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Ship of Shame

Filipino Crew Stranded in Long Beach

By Sue Cauthen

The steel carrier Katerina was halted in Long Beach last September for oil dumping and more than 20 other violations. Its Filipino crew members had not been paid for several months. Fears of harassment, retaliation, and loss of future maritime employment plagued them as the rogue officers had warned them not to cooperate with government investigators.

Nevertheless, they did cooperate. And now they are paying for it — at home and, ironically, at the hands of the very government authorities they are helping to make their case against the shipowner and its top officers.

We talked extensively to the 13 crew members of the Maltese-flag tramp ship and obtained an 11-page Coast Guard affidavit detailing a laundry list of illegal and inhumane shipboard practices. Crew names are being withheld here for their protection. Threats against them range from blacklisting to physical injury to them and their families.

The men have been detained for four months as key witnesses in federal court. Initially they were housed and fed in the San Pedro Holiday Inn under an agreement the Coast Guard worked out with the Katerina's operators, DST Shipping of Thessaloniki. But the company completed repairs on the 21-year-old ship in October and sailed for a Chinese drydock with a new Filipino crew supplied by DST. The shipowner's agreement to care for the whistle blowers expired in mid-November.

On November 22, three days before Thanksgiving, the crew was evicted from the hotel. Technically, they were illegal aliens without work permits or any means of support. Then their saga took a truly bizarre turn. U.S. Marshalls clapped handcuffs and ankle chains on the crew and put them behind bars in an immigration detention facility. They spent the day shackled in jail before being released to a Catholic priest and taken to the International Seafarers Center in Long Beach.

Fighting Back

After a few weeks of shuttling between the Center, a nearby convent, and a Catholic church, the seafarers fought back. Stranded, with little money and no idea of when they would be allowed to return to their families, they threw a press conference to talk about the way they were treated by the U.S. Justice Department, the immigration officials, and the Philippine consulate, which ignored their pleas for help.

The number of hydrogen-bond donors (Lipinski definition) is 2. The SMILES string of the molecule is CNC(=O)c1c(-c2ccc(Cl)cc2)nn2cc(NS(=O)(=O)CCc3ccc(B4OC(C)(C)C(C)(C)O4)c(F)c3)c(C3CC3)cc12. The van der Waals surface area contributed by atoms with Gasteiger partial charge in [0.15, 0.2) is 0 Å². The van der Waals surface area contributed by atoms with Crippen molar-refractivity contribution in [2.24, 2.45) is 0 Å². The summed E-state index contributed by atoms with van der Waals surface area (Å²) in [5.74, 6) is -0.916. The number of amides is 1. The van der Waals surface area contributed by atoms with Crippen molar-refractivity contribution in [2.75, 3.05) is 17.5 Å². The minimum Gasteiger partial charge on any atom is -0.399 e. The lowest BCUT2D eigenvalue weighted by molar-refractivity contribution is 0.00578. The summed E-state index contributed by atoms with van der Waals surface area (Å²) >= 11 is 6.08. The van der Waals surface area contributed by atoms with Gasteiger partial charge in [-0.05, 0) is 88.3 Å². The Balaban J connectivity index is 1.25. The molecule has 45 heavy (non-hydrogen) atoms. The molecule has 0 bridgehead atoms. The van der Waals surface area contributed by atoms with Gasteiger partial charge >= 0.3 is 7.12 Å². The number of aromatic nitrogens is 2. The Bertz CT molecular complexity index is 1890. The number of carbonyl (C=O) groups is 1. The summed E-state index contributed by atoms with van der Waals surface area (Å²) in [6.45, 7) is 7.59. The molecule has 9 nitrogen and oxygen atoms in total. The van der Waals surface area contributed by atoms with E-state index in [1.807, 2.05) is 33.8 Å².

William Carter, a prosecutor with the U.S. Attorney's office in Los Angeles, told the Los Angeles Times that the government had no money to pay for food and shelter and had incarcerated the seafarers to provide them with a place to stay. Unfortunately, the DOJ hostel included hostile treatment. When the men left the jail, chafe marks from the shackles were still visible on their skin. Already fearful and traumatized by bad treatment aboard a ship that failed even to meet its required daily food allowance of $4.50 per person, some were in poor mental and physical health, without the means to contact friends and family at home.

Philippine vice consul Naomi Diaz did not return the crew's phone calls from their jail cell. Nor did a representative from the consulate appear to post bail as requested. After the press conference, however, the consulate found the crew a house donated by a member of the Philippine community. Funds and donations from religious and welfare groups and labor had been keeping the crew going. Suddenly came an influx of money for the support of the crew and their families back home.

Clearly the whistle blowers slipped through the regulatory cracks. The DOJ, Coast Guard, and Environmental Protection Agency need their testimony to lower the boom on the shipowners. But these agencies are not legally able to support the men while they await trial. Jeff Engels, West Coast coordinator of the International Transport Workers Federation, is working on two local members of Congress to change the law. He told Representatives Dana Rohrabacher and Jane Harmon that the ITF favors legislation requiring the government to shelter witnesses it detains.

But it was the Seafarers Center press conference that got the authorities' attention. And while the government bureaucrats pushed paper, the maritime community got busy. Captain Jim Morgan, head of the Los Angeles pilots, took five seafarers to a nearby medical clinic and paid for it himself. Captain Manny Ashemeyer, director of the Marine Exchange, got on the phone to government bigwigs. "Because of all the help, we are getting our morale back," said a crew member. "But we are still helpless and uninformed. And worry is always in our minds."

"I swear to God I will never go to sea again," said another sailor. "But it was necessary for us to make the sacrifice (to come forward) to make things easier for others."

The 13 crew members are staying in a two bedroom house in Carson. They walk and ride donated bicycles to nearby shops where they buy food. They got work permits just before Christmas and say they will do anything to earn their upkeep. "We are hoping the case is resolved as soon as possible so we can go home," said one. Federal prosecutor William Carter shares that view. However, on December 29 the Justice Department filed a separate suit against the Greek shipowner. The company had earlier fired local counsel that were representing the officers charged with the crimes and the court appointed new attorneys. Carter says the trial probably won't begin till February or March.